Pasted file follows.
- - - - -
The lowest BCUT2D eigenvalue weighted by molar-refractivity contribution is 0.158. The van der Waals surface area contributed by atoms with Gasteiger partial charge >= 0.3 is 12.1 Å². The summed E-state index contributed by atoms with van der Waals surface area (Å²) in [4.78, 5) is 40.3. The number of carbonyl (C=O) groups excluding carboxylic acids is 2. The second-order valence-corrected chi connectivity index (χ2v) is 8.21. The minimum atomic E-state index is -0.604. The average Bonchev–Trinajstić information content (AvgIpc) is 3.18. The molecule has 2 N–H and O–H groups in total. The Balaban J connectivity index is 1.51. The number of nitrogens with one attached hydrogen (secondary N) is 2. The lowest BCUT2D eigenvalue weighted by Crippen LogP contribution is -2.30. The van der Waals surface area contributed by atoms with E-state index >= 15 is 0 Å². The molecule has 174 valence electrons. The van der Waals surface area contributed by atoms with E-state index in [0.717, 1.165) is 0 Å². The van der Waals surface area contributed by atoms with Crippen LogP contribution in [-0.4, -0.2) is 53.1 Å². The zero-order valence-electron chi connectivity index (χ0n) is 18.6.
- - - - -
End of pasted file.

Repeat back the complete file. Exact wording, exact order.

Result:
The lowest BCUT2D eigenvalue weighted by molar-refractivity contribution is 0.158. The van der Waals surface area contributed by atoms with Gasteiger partial charge >= 0.3 is 12.1 Å². The summed E-state index contributed by atoms with van der Waals surface area (Å²) in [4.78, 5) is 40.3. The number of carbonyl (C=O) groups excluding carboxylic acids is 2. The second-order valence-corrected chi connectivity index (χ2v) is 8.21. The minimum atomic E-state index is -0.604. The average Bonchev–Trinajstić information content (AvgIpc) is 3.18. The molecule has 2 N–H and O–H groups in total. The Balaban J connectivity index is 1.51. The number of nitrogens with one attached hydrogen (secondary N) is 2. The lowest BCUT2D eigenvalue weighted by Crippen LogP contribution is -2.30. The van der Waals surface area contributed by atoms with E-state index >= 15 is 0 Å². The molecule has 174 valence electrons. The van der Waals surface area contributed by atoms with E-state index in [0.717, 1.165) is 0 Å². The van der Waals surface area contributed by atoms with Crippen LogP contribution in [-0.4, -0.2) is 53.1 Å². The zero-order valence-electron chi connectivity index (χ0n) is 18.6.